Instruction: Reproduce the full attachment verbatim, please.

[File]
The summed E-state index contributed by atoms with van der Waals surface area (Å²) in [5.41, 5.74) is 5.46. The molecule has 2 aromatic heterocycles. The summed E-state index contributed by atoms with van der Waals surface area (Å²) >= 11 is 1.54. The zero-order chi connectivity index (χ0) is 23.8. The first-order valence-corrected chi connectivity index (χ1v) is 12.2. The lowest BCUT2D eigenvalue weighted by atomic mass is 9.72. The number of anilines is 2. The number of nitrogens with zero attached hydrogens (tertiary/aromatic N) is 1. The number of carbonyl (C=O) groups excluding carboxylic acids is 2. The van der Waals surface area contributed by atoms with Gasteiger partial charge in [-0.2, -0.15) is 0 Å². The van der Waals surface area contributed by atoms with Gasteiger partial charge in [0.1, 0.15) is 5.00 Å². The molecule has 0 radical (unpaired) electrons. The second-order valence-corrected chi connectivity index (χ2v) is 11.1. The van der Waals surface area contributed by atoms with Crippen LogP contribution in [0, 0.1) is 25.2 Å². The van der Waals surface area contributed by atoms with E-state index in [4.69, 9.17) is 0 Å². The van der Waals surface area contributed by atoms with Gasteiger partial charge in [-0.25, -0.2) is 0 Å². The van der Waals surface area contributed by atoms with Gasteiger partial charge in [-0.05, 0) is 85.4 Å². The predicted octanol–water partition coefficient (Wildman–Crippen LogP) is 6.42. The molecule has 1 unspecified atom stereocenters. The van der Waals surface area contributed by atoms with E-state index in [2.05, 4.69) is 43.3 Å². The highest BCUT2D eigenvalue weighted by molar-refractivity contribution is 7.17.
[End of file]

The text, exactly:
The summed E-state index contributed by atoms with van der Waals surface area (Å²) in [5.41, 5.74) is 5.46. The molecule has 2 aromatic heterocycles. The summed E-state index contributed by atoms with van der Waals surface area (Å²) >= 11 is 1.54. The zero-order chi connectivity index (χ0) is 23.8. The first-order valence-corrected chi connectivity index (χ1v) is 12.2. The lowest BCUT2D eigenvalue weighted by atomic mass is 9.72. The number of anilines is 2. The number of nitrogens with zero attached hydrogens (tertiary/aromatic N) is 1. The number of carbonyl (C=O) groups excluding carboxylic acids is 2. The van der Waals surface area contributed by atoms with Gasteiger partial charge in [-0.2, -0.15) is 0 Å². The van der Waals surface area contributed by atoms with Gasteiger partial charge in [0.1, 0.15) is 5.00 Å². The molecule has 0 radical (unpaired) electrons. The second-order valence-corrected chi connectivity index (χ2v) is 11.1. The van der Waals surface area contributed by atoms with Crippen LogP contribution in [0, 0.1) is 25.2 Å². The van der Waals surface area contributed by atoms with E-state index in [4.69, 9.17) is 0 Å². The van der Waals surface area contributed by atoms with Gasteiger partial charge in [-0.25, -0.2) is 0 Å². The van der Waals surface area contributed by atoms with Gasteiger partial charge in [-0.05, 0) is 85.4 Å². The predicted octanol–water partition coefficient (Wildman–Crippen LogP) is 6.42. The molecule has 1 unspecified atom stereocenters. The van der Waals surface area contributed by atoms with E-state index in [2.05, 4.69) is 43.3 Å². The highest BCUT2D eigenvalue weighted by molar-refractivity contribution is 7.17.